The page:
Enhancing Quality of Informed Consent (EQUIC-DP) Developmental Phase

2014-08-27 03:56:17 | BioPortfolio


Patients in 'parent' cooperative studies projects are interviewed about their experiences in the informed consent process.


Intervention: Immediately after giving informed consent for the parent study and before randomization, research subjects will be asked for consent to participate in EQUIC-DP.

The parent-study staff will provide the research subject with privacy and place a call to the coordinating center. Staff (at the EQUIC coordinating center), who will be administering the Brief Informed Consent Evaluation Protocol (BICEP) to the research subject, will introduce themselves. Then, the subject will be interviewed using a BICEP structured assessment questionnaire of approximately 12-20 open ended questions, aimed at determining the success and validity of the informed consent process of the parent study. The results of the interviews will be used to fine-tune and adjust both the process of assessing informed consent in this manner as well as the questionnaire itself.

Primary Hypothesis: Enhancing the Quality of Informed Consent Development Phase (EQUIC-DP) is a pilot and instrument-development study that will be used as the base for a VA Cooperative Studies Program-wide initiative on informed consent, called EQUIC (Enhancing the Quality of Informed Consent). EQUIC-DP has as its primary aim the field testing and iterative improvement of a method for measuring the success of an informed consent encounter with a patient-subject.

Primary Outcomes: The quality of the informed consent process, as measured by the BICEP (Brief Informed Consent Evaluation Protocol). The BICEP also offers a method to certify informed consent in routine use.

Study Abstract: Practitioners of clinical trials have a responsibility to ensure that patients participation in research is informed and voluntary. This implies that we should continuously strive to improve the effectiveness of methods for informing prospective research volunteers about experimental studies, thereby enhancing the likelihood that their interests are respected. Innovations in informed consent should be tested in realistic contexts (i.e., in clinical trials) and when appropriate with randomization at the first opportunity. In this proposed project we take efforts to improve the quality of informed consent, based on experimentation with informed consent in ongoing clinical trials in the VA Cooperative Studies Program. The CSP is uniquely situated to serve as a testing ground for informed consent, not only because of concerns for enhancing consent for human experimentation, but also because of the centralized coordination of wide variety of clinical studies representing an extraordinary range of patient capacities and vulnerabilities. Moreover, such an effort is a special responsibility of the VA given the profound trust placed in the research enterprise by veterans.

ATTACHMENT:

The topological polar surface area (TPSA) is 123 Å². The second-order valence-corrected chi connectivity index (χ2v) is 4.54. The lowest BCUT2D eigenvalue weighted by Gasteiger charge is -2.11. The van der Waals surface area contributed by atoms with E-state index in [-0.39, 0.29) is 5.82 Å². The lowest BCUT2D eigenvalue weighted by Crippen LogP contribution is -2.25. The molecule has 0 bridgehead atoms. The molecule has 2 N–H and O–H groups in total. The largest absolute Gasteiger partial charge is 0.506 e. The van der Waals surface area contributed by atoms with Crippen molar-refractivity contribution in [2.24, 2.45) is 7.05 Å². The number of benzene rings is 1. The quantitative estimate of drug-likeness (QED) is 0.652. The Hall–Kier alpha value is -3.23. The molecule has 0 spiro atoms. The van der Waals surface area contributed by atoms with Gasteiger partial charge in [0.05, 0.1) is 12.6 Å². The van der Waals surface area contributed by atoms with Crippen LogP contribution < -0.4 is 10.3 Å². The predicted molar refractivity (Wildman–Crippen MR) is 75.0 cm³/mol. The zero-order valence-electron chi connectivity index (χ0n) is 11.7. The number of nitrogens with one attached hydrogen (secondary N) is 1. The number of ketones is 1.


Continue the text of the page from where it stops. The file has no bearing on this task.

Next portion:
Study Design



Informed Consent


VA Medical Center, Birmingham
United States




Department of Veterans Affairs

Results (where available)

View Results


Published on BioPortfolio: 2014-08-27T03:56:17-0400

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Medical and Biotech [MESH] Definitions

Informed consent given by someone other than the patient or research subject.

Informed consent given by a parent on behalf of a minor or otherwise incompetent child.

Groups of persons whose range of options is severely limited, who are frequently subjected to COERCION in their DECISION MAKING, or who may be compromised in their ability to give INFORMED CONSENT.

Voluntary authorization, by a patient or research subject, with full comprehension of the risks involved, for diagnostic or investigative procedures, and for medical and surgical treatment.

Voluntary authorization by a person not of usual legal age for diagnostic or investigative procedures, or for medical and surgical treatment. (from English A, Shaw FE, McCauley MM, Fishbein DB Pediatrics 121:Suppl Jan 2008 pp S85-7).

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